For each input file FILE, this script will:

  • If “FILE.prehip file does not exist, copy the original code to a new file with extension “.prehip”. Then hipify the code file.

  • If “FILE.prehip” file exists, hipify FILE.prehip and save to FILE.

This is useful for testing improvements to the hipify toolset.

The hipconvertinplace-perl.sh script will perform inplace conversion for all code files in the specified directory. This can be quite handy when dealing with an existing CUDA code base since the script preserves the existing directory structure and filenames - and includes work. After converting in-place, you can review the code to add additional parameters to directory names.

> hipconvertinplace-perl.sh MY_SRC_DIR

Library Equivalents#

Most CUDA libraries have a corresponding ROCm library with similar functionality and APIs. However, ROCm also provides HIP marshalling libraries that greatly simplify the porting process because they more precisely reflect their CUDA counterparts and can be used with either the AMD or NVIDIA platforms (see “Identifying HIP Target Platform” below). There are a few notable exceptions:

  • MIOpen does not have a marshalling library interface to ease porting from cuDNN.

  • RCCL is a drop-in replacement for NCCL and implements the NCCL APIs.

  • hipBLASLt does not have a ROCm library but can still target the NVIDIA platform, as needed.

  • EIGEN’s HIP support is part of the library.

CUDA Library

HIP Library

ROCm Library





Basic Linear Algebra Subroutines




Basic Linear Algebra Subroutines, lightweight and new flexible API




Fast Fourier Transfer Library




Sparse BLAS + SPMV




Lapack library




Sparse iterative solvers and preconditioners with Geometric and Algebraic MultiGrid




C++ parallel algorithms library




Low Level Optimized Parallel Primitives




Deep learning Solver Library




Random Number Generator Library




C++ template library for linear algebra: matrices, vectors, numerical solvers,




Communications Primitives Library based on the MPI equivalents

Distinguishing Compiler Modes#

Identifying HIP Target Platform#

All HIP projects target either AMD or NVIDIA platform. The platform affects which headers are included and which libraries are used for linking.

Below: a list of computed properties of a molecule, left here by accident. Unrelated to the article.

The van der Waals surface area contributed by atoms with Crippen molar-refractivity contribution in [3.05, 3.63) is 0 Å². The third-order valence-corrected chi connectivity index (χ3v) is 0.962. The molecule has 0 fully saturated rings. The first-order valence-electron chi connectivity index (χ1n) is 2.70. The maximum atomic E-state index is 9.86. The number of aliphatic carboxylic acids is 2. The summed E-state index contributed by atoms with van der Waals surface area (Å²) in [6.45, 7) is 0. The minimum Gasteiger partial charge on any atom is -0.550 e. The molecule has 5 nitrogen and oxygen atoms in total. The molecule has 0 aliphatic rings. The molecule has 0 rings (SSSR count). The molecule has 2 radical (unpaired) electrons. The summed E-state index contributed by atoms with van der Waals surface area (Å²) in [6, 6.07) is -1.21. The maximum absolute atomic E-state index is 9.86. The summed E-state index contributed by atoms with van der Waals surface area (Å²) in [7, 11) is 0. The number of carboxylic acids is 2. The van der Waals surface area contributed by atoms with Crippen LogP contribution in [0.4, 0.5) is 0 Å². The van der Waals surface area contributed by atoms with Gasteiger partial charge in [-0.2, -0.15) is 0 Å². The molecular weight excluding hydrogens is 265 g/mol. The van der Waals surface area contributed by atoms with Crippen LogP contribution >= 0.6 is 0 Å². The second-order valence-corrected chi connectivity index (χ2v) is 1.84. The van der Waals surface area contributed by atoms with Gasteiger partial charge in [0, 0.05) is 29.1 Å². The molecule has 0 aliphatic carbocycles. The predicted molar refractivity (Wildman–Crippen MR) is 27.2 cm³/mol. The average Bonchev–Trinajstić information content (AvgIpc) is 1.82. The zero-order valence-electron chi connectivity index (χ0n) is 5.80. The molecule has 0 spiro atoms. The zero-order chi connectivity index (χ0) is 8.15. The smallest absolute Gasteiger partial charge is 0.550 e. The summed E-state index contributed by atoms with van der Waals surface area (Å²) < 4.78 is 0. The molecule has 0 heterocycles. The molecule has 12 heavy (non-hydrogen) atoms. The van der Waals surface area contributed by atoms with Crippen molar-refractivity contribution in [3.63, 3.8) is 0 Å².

• HIP_PLATFORM_AMD is defined if the HIP platform targets AMD. Note, HIP_PLATFORM_HCC was previously defined if the HIP platform targeted AMD, it is deprecated.

  • HIP_PLATFORM_NVDIA is defined if the HIP platform targets NVIDIA. Note, HIP_PLATFORM_NVCC was previously defined if the HIP platform targeted NVIDIA, it is deprecated.

Identifying the Compiler: hip-clang or nvcc#

Often, it’s useful to know whether the underlying compiler is HIP-Clang or nvcc. This knowledge can guard platform-specific code or aid in platform-specific performance tuning.

// Compiled with HIP-Clang
// Compiled with nvcc
//  Could be compiling with CUDA language extensions enabled (for example, a ".cu file)
//  Could be in pass-through mode to an underlying host compile OR (for example, a .cpp file)

#ifdef __CUDACC__
// Compiled with nvcc (CUDA language extensions enabled)

Compiler directly generates the host code (using the Clang x86 target) and passes the code to another host compiler. Thus, they have no equivalent of the __CUDA_ACC define.

Identifying Current Compilation Pass: Host or Device#

nvcc makes two passes over the code: one for host code and one for device code. HIP-Clang will have multiple passes over the code: one for the host code, and one for each architecture on the device code. __HIP_DEVICE_COMPILE__ is set to a nonzero value when the compiler (HIP-Clang or nvcc) is compiling code for a device inside a __global__ kernel or for a device function. __HIP_DEVICE_COMPILE__ can replace #ifdef checks on the __CUDA_ARCH__ define.